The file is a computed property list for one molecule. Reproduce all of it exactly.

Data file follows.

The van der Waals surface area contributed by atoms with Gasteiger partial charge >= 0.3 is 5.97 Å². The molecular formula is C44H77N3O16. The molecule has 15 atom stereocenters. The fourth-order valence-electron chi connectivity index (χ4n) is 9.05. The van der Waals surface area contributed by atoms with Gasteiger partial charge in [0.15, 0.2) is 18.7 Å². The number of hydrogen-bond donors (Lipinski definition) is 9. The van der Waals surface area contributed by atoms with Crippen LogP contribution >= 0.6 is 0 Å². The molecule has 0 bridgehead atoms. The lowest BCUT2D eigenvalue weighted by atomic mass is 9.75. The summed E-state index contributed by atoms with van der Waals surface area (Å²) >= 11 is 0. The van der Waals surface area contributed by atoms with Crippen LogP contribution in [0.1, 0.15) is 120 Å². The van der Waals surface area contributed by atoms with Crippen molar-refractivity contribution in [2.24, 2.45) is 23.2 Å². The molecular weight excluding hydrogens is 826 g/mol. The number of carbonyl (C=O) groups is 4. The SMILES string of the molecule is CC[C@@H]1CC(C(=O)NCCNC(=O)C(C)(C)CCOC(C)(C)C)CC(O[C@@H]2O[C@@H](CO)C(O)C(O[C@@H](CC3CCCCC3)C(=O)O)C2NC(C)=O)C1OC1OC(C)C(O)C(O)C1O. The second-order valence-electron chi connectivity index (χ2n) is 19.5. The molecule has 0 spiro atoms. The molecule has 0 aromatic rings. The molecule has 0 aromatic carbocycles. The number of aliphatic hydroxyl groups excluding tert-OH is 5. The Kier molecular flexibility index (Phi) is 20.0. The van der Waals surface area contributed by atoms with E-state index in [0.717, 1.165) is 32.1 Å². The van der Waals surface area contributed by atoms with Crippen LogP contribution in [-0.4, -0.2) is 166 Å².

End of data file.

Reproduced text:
The van der Waals surface area contributed by atoms with Gasteiger partial charge >= 0.3 is 5.97 Å². The molecular formula is C44H77N3O16. The molecule has 15 atom stereocenters. The fourth-order valence-electron chi connectivity index (χ4n) is 9.05. The van der Waals surface area contributed by atoms with Gasteiger partial charge in [0.15, 0.2) is 18.7 Å². The number of hydrogen-bond donors (Lipinski definition) is 9. The van der Waals surface area contributed by atoms with Crippen LogP contribution >= 0.6 is 0 Å². The molecule has 0 bridgehead atoms. The lowest BCUT2D eigenvalue weighted by atomic mass is 9.75. The summed E-state index contributed by atoms with van der Waals surface area (Å²) >= 11 is 0. The van der Waals surface area contributed by atoms with Crippen LogP contribution in [0.1, 0.15) is 120 Å². The van der Waals surface area contributed by atoms with Crippen molar-refractivity contribution in [2.24, 2.45) is 23.2 Å². The molecular weight excluding hydrogens is 826 g/mol. The number of carbonyl (C=O) groups is 4. The SMILES string of the molecule is CC[C@@H]1CC(C(=O)NCCNC(=O)C(C)(C)CCOC(C)(C)C)CC(O[C@@H]2O[C@@H](CO)C(O)C(O[C@@H](CC3CCCCC3)C(=O)O)C2NC(C)=O)C1OC1OC(C)C(O)C(O)C1O. The second-order valence-electron chi connectivity index (χ2n) is 19.5. The molecule has 0 spiro atoms. The molecule has 0 aromatic rings. The molecule has 0 aromatic carbocycles. The number of aliphatic hydroxyl groups excluding tert-OH is 5. The Kier molecular flexibility index (Phi) is 20.0. The van der Waals surface area contributed by atoms with E-state index in [0.717, 1.165) is 32.1 Å². The van der Waals surface area contributed by atoms with Crippen LogP contribution in [-0.4, -0.2) is 166 Å².